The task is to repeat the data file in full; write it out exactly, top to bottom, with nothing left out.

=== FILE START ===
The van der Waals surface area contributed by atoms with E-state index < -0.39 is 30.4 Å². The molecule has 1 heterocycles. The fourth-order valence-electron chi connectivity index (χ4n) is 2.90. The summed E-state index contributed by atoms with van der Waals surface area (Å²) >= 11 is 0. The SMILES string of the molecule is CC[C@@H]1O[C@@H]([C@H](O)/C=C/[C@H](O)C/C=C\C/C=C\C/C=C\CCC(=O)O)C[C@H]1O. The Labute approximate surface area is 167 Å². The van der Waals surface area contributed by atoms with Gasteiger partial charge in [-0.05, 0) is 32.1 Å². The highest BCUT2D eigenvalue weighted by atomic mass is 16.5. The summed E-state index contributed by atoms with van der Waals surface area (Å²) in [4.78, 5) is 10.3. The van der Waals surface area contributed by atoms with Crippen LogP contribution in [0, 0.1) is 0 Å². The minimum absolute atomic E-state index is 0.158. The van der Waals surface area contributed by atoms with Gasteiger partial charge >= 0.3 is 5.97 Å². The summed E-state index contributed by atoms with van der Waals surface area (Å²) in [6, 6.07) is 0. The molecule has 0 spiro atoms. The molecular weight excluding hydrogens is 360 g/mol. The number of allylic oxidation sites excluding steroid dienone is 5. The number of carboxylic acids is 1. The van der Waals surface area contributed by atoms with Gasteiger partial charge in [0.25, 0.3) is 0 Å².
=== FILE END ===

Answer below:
The van der Waals surface area contributed by atoms with E-state index < -0.39 is 30.4 Å². The molecule has 1 heterocycles. The fourth-order valence-electron chi connectivity index (χ4n) is 2.90. The summed E-state index contributed by atoms with van der Waals surface area (Å²) >= 11 is 0. The SMILES string of the molecule is CC[C@@H]1O[C@@H]([C@H](O)/C=C/[C@H](O)C/C=C\C/C=C\C/C=C\CCC(=O)O)C[C@H]1O. The Labute approximate surface area is 167 Å². The van der Waals surface area contributed by atoms with Gasteiger partial charge in [-0.05, 0) is 32.1 Å². The highest BCUT2D eigenvalue weighted by atomic mass is 16.5. The summed E-state index contributed by atoms with van der Waals surface area (Å²) in [4.78, 5) is 10.3. The van der Waals surface area contributed by atoms with Crippen LogP contribution in [0, 0.1) is 0 Å². The minimum absolute atomic E-state index is 0.158. The van der Waals surface area contributed by atoms with Gasteiger partial charge >= 0.3 is 5.97 Å². The summed E-state index contributed by atoms with van der Waals surface area (Å²) in [6, 6.07) is 0. The molecule has 0 spiro atoms. The molecular weight excluding hydrogens is 360 g/mol. The number of allylic oxidation sites excluding steroid dienone is 5. The number of carboxylic acids is 1. The van der Waals surface area contributed by atoms with Gasteiger partial charge in [0.25, 0.3) is 0 Å².